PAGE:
Don't tell any of the nice people who are giving me so much sympathy and help during A's long trip, but things are going pretty smoothly here. We're in a rhythm. Occasional drama aside, the girls are pretty fun right now. We keep filling the calendar up with interesting activities. It's a little like rock climbing—as long as I don't look down (check the calendar, like I did the other night, and see that we are not even 1/6 of the way there, and put myself into a fog for two days) it seems like this time is not only manageable, but—with the cushy level of support I've put in place for myself—luxurious.

But. We miss him. Ingrid does, especially, in a way that I can't totally soothe.

When I was a kid, having my mom around always felt like enough. Good thing, because my dad was away a lot: working, or travelling for work. Or metaphysically away. Hey Dad! Dad? Daaaa aaaad? He has an uncanny ability to concentrate (or daydream, or ignore, depending on how you want to put it). He was a good dad in almost all ways, but he wasn’t primary. He went away and came back as he needed to, and I love him, but he didn’t feel essential. Mom was hardly ever away for any length of time, but when she was it felt like a piece of the sky was missing.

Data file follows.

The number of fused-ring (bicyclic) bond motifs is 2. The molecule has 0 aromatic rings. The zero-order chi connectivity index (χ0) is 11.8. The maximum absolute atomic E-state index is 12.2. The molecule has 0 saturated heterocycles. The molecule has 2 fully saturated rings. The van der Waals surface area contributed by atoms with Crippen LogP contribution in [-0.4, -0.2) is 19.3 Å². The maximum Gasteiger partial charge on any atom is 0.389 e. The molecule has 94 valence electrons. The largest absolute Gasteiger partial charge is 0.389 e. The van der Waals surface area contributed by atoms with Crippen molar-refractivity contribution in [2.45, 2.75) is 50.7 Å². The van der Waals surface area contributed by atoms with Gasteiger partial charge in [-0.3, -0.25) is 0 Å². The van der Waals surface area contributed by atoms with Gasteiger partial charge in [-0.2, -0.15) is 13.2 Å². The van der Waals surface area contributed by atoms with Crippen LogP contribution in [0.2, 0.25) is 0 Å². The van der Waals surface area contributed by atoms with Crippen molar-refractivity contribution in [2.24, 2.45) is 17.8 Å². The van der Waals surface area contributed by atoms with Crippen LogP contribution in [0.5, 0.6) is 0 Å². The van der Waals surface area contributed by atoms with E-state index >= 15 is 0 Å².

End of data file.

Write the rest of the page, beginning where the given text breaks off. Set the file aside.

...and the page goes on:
I have to keep reminding myself that not every family is lopsided that way, that Ingrid's missing her dad doesn't mean there's a yawning hole in my mothering.

But this is true: I'm not the fun one. When A is around, there's laughter in our house, lots of it. And I’m not going to say I’m a total grump (not these days, anyway), but I don’t make them laugh. I make them put their shoes on and get ready for school. I make them dinner, and I make sure they have clean(ish) clothes and faces and plenty of library books and fruits and vegetables and get to the doctor when they need to. The girls miss A's wacky energy. And I do too.

And when I push away my self-centered little reaction to Ingrid's sadness about this, I'm so glad that A and I are close to equal in this way, and so glad that the girls feel a vital connection to both of us.

Meanwhile, Ingrid continues with her self-prescribed art therapy. I know that outside our immediate family, the level of interest in Ingrid's artistic progress may be close to zero, but check this out: her first-ever portrait. Of (of course) Daddy.


Diagnosis: Clever

Ingrid: Mama, I'm cold.

Me: Hmm, maybe you should put on a sweatshirt.

Ingrid: No, No.

Me: (Thinking. Here we go again with the cold catch-22.)

Ingrid: My mouth is cold.

Me: Your mouth? (mining my memory for diseases that might have this symptom)

Ingrid: On the inside.

Me: On the inside? (Could she be having a stroke?)

Ingrid: Like I need some hot chocolate.